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Mild traumatic brain injury (mTBI) is common and can lead to persistent cognitive and behavioural symptoms. While diffusion tensor imaging (DTI) has demonstrated some sensitivity to changes in white matter following mTBI, recent studies have suggested that more complex geometric models of diffusion, including the Neurite Orientation Dispersion and Density Imaging (NODDI) model, may be more sensitive and specific. Here we evaluate microstructural changes in white matter following mTBI using DTI and NODDI in a mouse model and compare the time course of these changes to behavioural impairment and recovery. We also assess volumetric changes for a comprehensive picture of the structural alterations in the brain and histological staining to identify cellular changes that may contribute to the differences detected in the imaging data. Increased orientation dispersion index (ODI) was observed in the optic tracts of mTBI mice compared to shams. Changes in fractional anisotropy (FA) were not statistically significant. Volume deficits were detected in the optic tract as well as in several gray matter regions: the lateral geniculate nuclei of the thalamus, the entorhinal cortex, and the superior colliculi. GFAP and Iba1 staining was increased in the optic tracts of mTBI brains and this staining correlated with ODI values. A transient impairment in working memory was observed, which resolved by 6 weeks, while increased ODI, GFAP, and Iba1 persisted to 18 weeks post-injury. We conclude that The optic tracts are particularly vulnerable to damage from the closed-skull impact model used in this study and ODI may be a more sensitive metric to this damage than FA. Differences in ODI and in histological measures of astrogliosis, neuroinflammation and axonal degeneration persist beyond behavioural impairment in this model. Keywords: mild TBI, white matter, neurite orientation dispersion and density imaging (NODDI), diffusion tensor imaging (DTI), mice.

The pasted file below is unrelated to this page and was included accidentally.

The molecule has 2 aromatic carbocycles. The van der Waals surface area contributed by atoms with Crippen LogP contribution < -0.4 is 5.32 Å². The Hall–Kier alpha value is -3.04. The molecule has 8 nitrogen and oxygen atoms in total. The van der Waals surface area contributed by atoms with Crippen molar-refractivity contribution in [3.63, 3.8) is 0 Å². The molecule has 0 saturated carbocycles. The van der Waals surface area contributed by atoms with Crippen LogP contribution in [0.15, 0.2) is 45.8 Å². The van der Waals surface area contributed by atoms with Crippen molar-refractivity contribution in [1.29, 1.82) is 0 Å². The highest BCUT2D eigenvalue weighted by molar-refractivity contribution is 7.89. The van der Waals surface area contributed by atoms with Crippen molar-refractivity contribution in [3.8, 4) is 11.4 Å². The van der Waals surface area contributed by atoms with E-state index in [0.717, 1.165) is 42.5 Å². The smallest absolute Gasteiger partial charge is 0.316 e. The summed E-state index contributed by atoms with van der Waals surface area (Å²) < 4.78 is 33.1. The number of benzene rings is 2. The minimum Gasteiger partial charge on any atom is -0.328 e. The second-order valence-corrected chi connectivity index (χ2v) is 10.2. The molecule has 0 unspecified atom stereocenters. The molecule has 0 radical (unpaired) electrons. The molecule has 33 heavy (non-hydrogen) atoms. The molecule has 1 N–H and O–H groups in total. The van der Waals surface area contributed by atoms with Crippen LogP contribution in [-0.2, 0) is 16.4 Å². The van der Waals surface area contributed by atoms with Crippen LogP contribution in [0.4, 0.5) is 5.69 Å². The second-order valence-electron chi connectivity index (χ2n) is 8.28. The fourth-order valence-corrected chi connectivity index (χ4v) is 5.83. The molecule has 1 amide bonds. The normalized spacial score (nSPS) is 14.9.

Original publication

DOI

10.1089/neu.2020.6992

Type

Journal article

Journal

J Neurotrauma

Publication Date

03/04/2020

Keywords

ANIMAL STUDIES, BEHAVIORAL ASSESSMENTS, Diffusion Tensor Imaging, IMMUNOHISTOCHEMISTRY, TRAUMATIC BRAIN INJURY